Recently, I had emails via the very excellent Inspector Jan PENNY in Thames Valley Police, drawing me into a debate in her area about the use of section 136 in an Accident & Emergency department. The definition of s136 makes it plain that you can only exercise the power in “a place to which the public have access” and TVP officers were consumed with the detail of what this meant.
The post I wrote last year on Section 136 Arrests Within A&E addressed the question of whether A&E is “a place to which the public have access” and I definitively stated that it was, without detailed explanation about the kind of arguments that break out. In light of Thames Valley’s difficulties, I want to put that detail out there, with a nugget of information I only discovered tonight.
ACCESS TO A&E
In many A&E departments these days, they have entirely public waiting areas into which absolutely anyone could walk should they wish to do so but many have introduced controlled access to the treatment areas. You often have to be let through a door which has a security swipe system controlled by nursing, medical and security staff. You absolutely cannot walk into those areas just because you want to; it is completely conditional upon staff permission to do so on their terms, at times determined by them.
Recently, police blogger Inspector Gadget wrote about this access system representing a problem even for police access, such is the level of control exercised over them. To what extent is the area of A&E beyond these doors “a place to which the public have access.” Well, it turns out there’s an easy answer to this, after some have spent hours torturing themselves with legal definitions that were never relevant to begin with.
Legal debate about this often turns quickly to the legal definition of a public place. The problem is that there are different definitions depending upon which Act of Parliament you are reading. The Road Traffic Act is different to the Public Order Act, etc., and in any event, s136 MHA does not refer to “a public place”, it refers to “a place to which the public has access.” We must assume that these are different things, otherwise Parliament would have used the same phrase to ensure the same meaning.
The Thames Valley officers had removed a person from the access-controlled treatment area under s136 and the detention of that person in the cell block was refused by the custody officer as potentially illegal. This decision rested upon an interpretation of “a place to which the public have access” that focussed upon an interpretation which implies totally free, entirely unrestricted access, or access granted because of the satisfaction of an entry criteria which, in theory, anyone could meet, such as payment.
Actually, section 9 of the Public Order Act 1936 would imply that A&E treatment areas are fair game for s136: a “public place includes any highway and any other premises or place to which, at the material time, the public have or are permitted to have access, whether on payment or otherwise.” (The bold is my emphasis.)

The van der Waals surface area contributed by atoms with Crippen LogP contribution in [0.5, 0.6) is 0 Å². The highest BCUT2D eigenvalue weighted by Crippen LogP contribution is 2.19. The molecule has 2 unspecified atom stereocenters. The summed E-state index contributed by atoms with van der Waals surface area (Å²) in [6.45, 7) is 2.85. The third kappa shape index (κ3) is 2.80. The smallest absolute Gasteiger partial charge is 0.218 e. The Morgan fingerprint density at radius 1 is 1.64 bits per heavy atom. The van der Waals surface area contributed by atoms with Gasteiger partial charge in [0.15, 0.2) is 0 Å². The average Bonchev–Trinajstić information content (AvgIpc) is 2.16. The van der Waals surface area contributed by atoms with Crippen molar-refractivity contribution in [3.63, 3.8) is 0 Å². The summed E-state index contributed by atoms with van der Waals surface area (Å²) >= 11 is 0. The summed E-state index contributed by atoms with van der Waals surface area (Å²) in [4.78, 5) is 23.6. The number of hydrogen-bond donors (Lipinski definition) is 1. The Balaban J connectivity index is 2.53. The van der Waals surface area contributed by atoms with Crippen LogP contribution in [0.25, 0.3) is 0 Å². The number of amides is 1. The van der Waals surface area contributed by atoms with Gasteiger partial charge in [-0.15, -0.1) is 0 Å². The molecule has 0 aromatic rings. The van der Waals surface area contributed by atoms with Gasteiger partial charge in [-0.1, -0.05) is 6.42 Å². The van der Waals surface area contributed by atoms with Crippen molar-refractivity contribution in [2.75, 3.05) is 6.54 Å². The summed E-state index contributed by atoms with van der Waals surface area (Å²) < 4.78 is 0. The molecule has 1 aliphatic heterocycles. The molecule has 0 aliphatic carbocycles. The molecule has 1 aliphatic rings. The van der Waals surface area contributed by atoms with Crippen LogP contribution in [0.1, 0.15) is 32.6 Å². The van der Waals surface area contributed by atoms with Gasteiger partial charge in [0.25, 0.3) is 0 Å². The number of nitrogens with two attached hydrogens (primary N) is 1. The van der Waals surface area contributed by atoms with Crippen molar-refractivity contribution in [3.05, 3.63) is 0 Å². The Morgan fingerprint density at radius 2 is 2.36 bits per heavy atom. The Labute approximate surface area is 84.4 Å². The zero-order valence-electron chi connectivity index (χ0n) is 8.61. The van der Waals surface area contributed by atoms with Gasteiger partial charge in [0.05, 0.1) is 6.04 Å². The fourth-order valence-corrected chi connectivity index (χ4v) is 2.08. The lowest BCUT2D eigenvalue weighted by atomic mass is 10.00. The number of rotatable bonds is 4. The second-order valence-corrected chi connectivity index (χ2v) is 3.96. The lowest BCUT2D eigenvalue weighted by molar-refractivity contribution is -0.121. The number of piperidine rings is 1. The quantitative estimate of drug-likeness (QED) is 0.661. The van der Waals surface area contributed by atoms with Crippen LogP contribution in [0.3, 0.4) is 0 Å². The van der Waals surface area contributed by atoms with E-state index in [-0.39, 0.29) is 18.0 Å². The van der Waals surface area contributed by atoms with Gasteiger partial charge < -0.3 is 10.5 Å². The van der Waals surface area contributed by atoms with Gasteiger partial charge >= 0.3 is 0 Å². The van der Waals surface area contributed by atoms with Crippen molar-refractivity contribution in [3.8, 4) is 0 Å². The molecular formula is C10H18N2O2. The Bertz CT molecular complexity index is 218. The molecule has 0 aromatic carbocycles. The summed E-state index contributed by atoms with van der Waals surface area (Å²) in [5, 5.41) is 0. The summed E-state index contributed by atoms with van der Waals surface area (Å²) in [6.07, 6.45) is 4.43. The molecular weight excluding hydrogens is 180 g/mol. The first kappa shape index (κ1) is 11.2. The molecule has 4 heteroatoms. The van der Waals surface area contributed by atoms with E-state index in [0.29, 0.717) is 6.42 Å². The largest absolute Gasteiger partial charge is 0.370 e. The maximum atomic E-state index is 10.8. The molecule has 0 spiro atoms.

Whichever side of the fence you sat on until now, the answer is actually specifically clear. I have tonight been re-reading the Sessey judgement and found something I had failed to spot when reading it previously: paragraph 39 of the judgement is referring to the difficulties faced in achieving an urgent admission under the MHA with regard to people who may be inclined to leave the hospital. It states:
“If a patient evidences an intention to leave the hospital before the s.4 application is completed, hospital staff may contact the police who have the power to detain the patient under s.136. We do not accept that there should be any problem with the use of s.136 in these circumstances.
The Accident & Emergency Department of a hospital is a place to which the public have access and accordingly it is a public place for the purposes of s.136.”
So there it is – it is beyond doubt, following a High Court ruling. Of course, now that you know you could detain someone under s136, you’ll need to decide whether you should detain them … and what you then actually do with the person is quite another debate again because nothing in this post or that court ruling will help you with the wisdom that “A&E is not a place of safety.”
Well, actually, it can be … and it often is … and it all depends. See another of my posts for that debate but remember that ANYWHERE can be a “Place of Safety” – including my Mum’s house – dependent upon the circumstances and the rationale behind the choice. So to the argument put forward on Twitter that a local arrangement between the police and mental health services; A&E and the local authority that A&E is not a Place of Safety, I say that a rose by any other name, is still a rose.
The Mental Health Cop blog won the Mind 2012 Digital Media Award, in memory and in honour of Mark Hanson.
The Awards celebrate the “best portrayals of and reporting on mental health in the media.”